By GAUTAM NAIK for the Wall Street Journal.

Researchers have printed out human embryonic stem cells in a three-dimensional format, part of a wider quest to eventually fashion human body parts on demand.


Heriot-Watt UniversityPrinted stem-cell spheroids arranged by scientists in Scotland.

Dozens of labs around the world have been experimenting with machines that can squirt out living cells, and thus build 3-D tissue structures, layer by layer. The latest research suggests the 3-D printing technique could be widely used with human embryonic stem cells. The findings were published in the journal Biofabrication.

Stem cells are typically extracted from a six-to-eight-cell embryo, which is about the size of the period at the end of this sentence. The cells are useful for bioengineering experiments because they can be turned into all other tissue-types in the body. A single stem-cell line can provide cells for years.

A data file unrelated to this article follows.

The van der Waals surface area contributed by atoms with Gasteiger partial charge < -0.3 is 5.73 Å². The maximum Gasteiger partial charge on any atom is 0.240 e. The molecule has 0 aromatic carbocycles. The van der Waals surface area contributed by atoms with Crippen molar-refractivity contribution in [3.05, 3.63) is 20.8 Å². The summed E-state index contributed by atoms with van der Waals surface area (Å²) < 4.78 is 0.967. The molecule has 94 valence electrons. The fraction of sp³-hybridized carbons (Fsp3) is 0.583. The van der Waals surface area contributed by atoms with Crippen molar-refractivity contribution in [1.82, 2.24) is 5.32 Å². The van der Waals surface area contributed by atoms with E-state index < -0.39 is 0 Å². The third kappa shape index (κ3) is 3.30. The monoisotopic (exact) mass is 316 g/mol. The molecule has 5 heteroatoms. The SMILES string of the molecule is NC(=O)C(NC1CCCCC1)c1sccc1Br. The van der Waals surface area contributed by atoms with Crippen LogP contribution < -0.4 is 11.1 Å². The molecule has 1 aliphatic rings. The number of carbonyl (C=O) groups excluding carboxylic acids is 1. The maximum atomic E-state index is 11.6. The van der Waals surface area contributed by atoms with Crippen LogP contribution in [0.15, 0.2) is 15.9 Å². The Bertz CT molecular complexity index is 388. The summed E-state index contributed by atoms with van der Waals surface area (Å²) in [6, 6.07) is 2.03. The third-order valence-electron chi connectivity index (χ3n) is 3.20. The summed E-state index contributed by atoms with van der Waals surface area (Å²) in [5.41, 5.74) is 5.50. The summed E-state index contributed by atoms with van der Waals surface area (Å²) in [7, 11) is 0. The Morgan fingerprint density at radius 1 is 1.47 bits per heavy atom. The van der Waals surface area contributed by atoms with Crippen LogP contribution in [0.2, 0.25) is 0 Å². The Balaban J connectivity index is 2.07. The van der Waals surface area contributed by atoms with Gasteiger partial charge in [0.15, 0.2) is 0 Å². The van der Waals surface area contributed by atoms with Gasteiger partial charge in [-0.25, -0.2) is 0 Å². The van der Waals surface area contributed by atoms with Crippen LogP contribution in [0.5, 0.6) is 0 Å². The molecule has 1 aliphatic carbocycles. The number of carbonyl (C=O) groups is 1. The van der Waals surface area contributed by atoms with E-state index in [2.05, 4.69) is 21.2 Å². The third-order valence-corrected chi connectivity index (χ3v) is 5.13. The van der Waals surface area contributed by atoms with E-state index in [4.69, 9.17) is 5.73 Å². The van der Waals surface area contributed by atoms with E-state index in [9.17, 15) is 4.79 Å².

However, the cells are fragile and notoriously sensitive to human manipulation.

The new research shows “that we can print them without harming them, while maintaining their ability to differentiate,” said Wenmiao Shu, a bioengineer at Heriot-Watt University in Scotland and co-author of the study.

In the reported experiments, the embryonic stem cells were placed in two separate compartments. A computer program sent instructions that deposited the cells—in the form of spherical droplets—onto a plate. Each spheroid contained five to 140 cells. They “have controllable and repeatable sizes, and consequently they can be made to order for specific applications,” the study reported.

The experiments were done in collaboration with Scotland-based Roslin Cellab Ltd., which hopes to commercialize the technology.

The field of 3-D printing is making rapid progress in biology labs around the world. Scientists have printed a range of body parts, including heart valves, knee cartilage, bone implants, kidney cells, blood vessels and beating heart muscle. Commercial applications are years away.

Complex organs could prove a big challenge.

“We’ll need to generate the 3-D structures inside, such as the vascular structure, that provides nutrients and removes waste,” said Dr. Shu.